How smells get to the brain.
Credit: The Nobel Foundation
The scent of a man, at least among mice, can reveal the state of his health and determine whether a female gets pregnant, a new study shows.
The research suggests that other animals, perhaps even you, choose mates in part based on the strength of their immune systems.
Previous research had shown mice prefer to breed with mates whose immune-system genes -- which produce chemicals that help the body fight invading cells -- are different from their own. Such selective sex leads to healthier offspring.
The new study shows how the selection occurs.
Researchers at the University of Maryland examined molecules known as peptides that come from the immune system and end up in urine. Each mouse's disease-fighting peptides are unique, like fingerprints. A female records and remembers the scent of a mate's peptides using its vomeronasal organ, inside the nose.
"Exposure, during a critical period, to urine odor from another male, will prevent embryo implantation, leading to loss of pregnancy, while exposure to the familiar odor will not," said Frank Zufall of the university's School of Medicine.
Spiking the punch
"We can trick this odor memory and the outcome of the pregnancy-block test by adding peptides to urine," Zufall told LiveScience. "In other words, we can switch an unfamiliar urine odor to a familiar one (and vice versa) by spiking the urine with only a few peptides."
Other studies have shown that vomeronasal organs in many animals detect pheromones and other molecules that pack information on sexual and social status. Pheromones were first discovered in the 1950s to be sex attractants in insects.
"We believe that detection of [immune system] peptides via the nose may be of general significance for social behaviors in all vertebrates," Zufall said.
The study was led by Trese Leinders-Zufall and will be detailed in the Nov. 5 issue of the journal Science.
Similar peptides exist in human immune systems. But our vomeronasal organ has apparently been rendered defunct by evolution, many scientists believe, though there's some uncertainty about this. In fact the question of how and whether scent affects a woman has been widely debated in recent years.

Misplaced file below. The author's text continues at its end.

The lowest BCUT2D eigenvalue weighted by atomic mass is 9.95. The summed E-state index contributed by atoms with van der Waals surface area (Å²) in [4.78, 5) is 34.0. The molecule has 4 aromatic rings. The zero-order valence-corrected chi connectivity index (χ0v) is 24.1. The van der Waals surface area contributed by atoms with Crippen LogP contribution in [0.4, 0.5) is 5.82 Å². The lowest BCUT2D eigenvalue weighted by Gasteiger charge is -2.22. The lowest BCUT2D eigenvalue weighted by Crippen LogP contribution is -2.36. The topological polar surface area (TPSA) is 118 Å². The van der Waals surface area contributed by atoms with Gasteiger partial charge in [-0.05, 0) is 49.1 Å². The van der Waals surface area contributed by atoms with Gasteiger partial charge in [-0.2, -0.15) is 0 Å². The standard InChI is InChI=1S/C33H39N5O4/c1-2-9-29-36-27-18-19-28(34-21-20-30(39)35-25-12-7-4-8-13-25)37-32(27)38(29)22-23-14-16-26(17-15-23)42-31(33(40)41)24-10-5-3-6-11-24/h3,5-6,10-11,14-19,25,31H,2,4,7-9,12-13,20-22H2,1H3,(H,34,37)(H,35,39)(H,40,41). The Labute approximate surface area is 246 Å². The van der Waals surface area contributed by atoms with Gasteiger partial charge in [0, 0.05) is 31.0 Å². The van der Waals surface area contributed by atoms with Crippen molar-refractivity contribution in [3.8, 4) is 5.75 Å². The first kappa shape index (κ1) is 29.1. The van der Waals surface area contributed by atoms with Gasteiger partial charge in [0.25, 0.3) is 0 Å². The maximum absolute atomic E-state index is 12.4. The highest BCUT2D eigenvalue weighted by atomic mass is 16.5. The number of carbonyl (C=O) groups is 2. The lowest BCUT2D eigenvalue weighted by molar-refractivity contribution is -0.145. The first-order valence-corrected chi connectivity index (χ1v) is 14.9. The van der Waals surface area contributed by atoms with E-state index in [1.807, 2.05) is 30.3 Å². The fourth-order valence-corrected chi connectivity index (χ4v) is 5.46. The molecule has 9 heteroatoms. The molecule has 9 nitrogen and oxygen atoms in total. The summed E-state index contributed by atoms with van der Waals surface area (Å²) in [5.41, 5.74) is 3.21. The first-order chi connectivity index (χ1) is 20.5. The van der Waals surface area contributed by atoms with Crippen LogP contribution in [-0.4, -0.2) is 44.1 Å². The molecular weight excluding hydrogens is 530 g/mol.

Since discovering powerful sex pheremones in silkworms decades ago, scientists have been hot to learn whether humans could be similarly stimulated. The investigation has proved frustrating.
"Compared to insects, whose behavior is stereotyped and highly predictable, mammals are independent, ornery, complex creatures," notes writer Maya Pines of the Howard Hughes Medical Institute.
Like any animal, we humans are picky. And that provides a line of investigation.
In 1996, Claus Wedekind, a zoologist at Bern University in Switzerland, conducted what's become known as the stinky T-shirt study. Wedekind had 44 men each wear a t-shirt for two nights straight, then tested how women reacted to the smelly shirts.
Like mice, women preferred the scent of men whose immune systems were unlike their own. If a man's immune system was similar, a woman tended to describe his T-shirt as smelling like her father or brother.
Since then, companies have developed pheremone-based perfumes and cologns, with promises of increased sexual attraction. Researchers don't agree on their effectiveness.
More research is needed to figure out how and to what extent a woman's nose leads her to sex, and how adept she is at picking a healthy partner.
"We cannot rule out that other parts of the human nose are able to detect the peptides," Frank Zufall said. "We can now ask whether these peptides are present in human secretions such as sweat and saliva, whether they can be detected by the human nose, and if so, whether they have any influence on our own social behavior."